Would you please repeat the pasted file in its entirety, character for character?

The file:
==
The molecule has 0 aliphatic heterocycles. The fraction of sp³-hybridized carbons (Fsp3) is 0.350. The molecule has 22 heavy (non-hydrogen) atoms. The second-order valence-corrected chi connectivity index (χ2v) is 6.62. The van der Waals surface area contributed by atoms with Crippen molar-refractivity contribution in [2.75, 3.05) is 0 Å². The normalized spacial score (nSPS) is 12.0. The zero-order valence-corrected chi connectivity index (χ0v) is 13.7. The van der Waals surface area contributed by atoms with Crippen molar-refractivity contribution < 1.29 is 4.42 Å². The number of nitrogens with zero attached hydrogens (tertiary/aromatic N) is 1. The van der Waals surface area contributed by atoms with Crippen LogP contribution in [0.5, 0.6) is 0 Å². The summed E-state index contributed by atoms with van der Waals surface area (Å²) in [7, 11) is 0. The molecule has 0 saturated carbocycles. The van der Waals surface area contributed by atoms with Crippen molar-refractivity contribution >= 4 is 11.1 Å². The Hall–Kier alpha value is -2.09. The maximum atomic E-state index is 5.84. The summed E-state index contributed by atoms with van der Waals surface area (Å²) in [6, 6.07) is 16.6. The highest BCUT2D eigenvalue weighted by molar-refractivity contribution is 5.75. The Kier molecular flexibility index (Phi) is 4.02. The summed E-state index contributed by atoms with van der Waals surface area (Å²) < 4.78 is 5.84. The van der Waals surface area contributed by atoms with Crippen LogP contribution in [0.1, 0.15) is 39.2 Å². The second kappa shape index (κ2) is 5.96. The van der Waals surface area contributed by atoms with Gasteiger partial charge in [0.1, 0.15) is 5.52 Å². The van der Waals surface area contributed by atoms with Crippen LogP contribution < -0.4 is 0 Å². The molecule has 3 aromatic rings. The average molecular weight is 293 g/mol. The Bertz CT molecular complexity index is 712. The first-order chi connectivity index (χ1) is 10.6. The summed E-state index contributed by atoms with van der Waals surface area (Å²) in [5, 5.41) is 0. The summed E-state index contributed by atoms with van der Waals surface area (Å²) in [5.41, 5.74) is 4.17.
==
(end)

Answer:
The molecule has 0 aliphatic heterocycles. The fraction of sp³-hybridized carbons (Fsp3) is 0.350. The molecule has 22 heavy (non-hydrogen) atoms. The second-order valence-corrected chi connectivity index (χ2v) is 6.62. The van der Waals surface area contributed by atoms with Crippen molar-refractivity contribution in [2.75, 3.05) is 0 Å². The normalized spacial score (nSPS) is 12.0. The zero-order valence-corrected chi connectivity index (χ0v) is 13.7. The van der Waals surface area contributed by atoms with Crippen molar-refractivity contribution < 1.29 is 4.42 Å². The number of nitrogens with zero attached hydrogens (tertiary/aromatic N) is 1. The van der Waals surface area contributed by atoms with Crippen LogP contribution in [0.5, 0.6) is 0 Å². The summed E-state index contributed by atoms with van der Waals surface area (Å²) in [7, 11) is 0. The molecule has 0 saturated carbocycles. The van der Waals surface area contributed by atoms with Crippen molar-refractivity contribution >= 4 is 11.1 Å². The Hall–Kier alpha value is -2.09. The maximum atomic E-state index is 5.84. The summed E-state index contributed by atoms with van der Waals surface area (Å²) in [6, 6.07) is 16.6. The highest BCUT2D eigenvalue weighted by molar-refractivity contribution is 5.75. The Kier molecular flexibility index (Phi) is 4.02. The summed E-state index contributed by atoms with van der Waals surface area (Å²) < 4.78 is 5.84. The van der Waals surface area contributed by atoms with Crippen LogP contribution in [0.1, 0.15) is 39.2 Å². The second kappa shape index (κ2) is 5.96. The van der Waals surface area contributed by atoms with Gasteiger partial charge in [0.1, 0.15) is 5.52 Å². The van der Waals surface area contributed by atoms with Crippen LogP contribution < -0.4 is 0 Å². The molecule has 3 aromatic rings. The average molecular weight is 293 g/mol. The Bertz CT molecular complexity index is 712. The first-order chi connectivity index (χ1) is 10.6. The summed E-state index contributed by atoms with van der Waals surface area (Å²) in [5, 5.41) is 0. The summed E-state index contributed by atoms with van der Waals surface area (Å²) in [5.41, 5.74) is 4.17.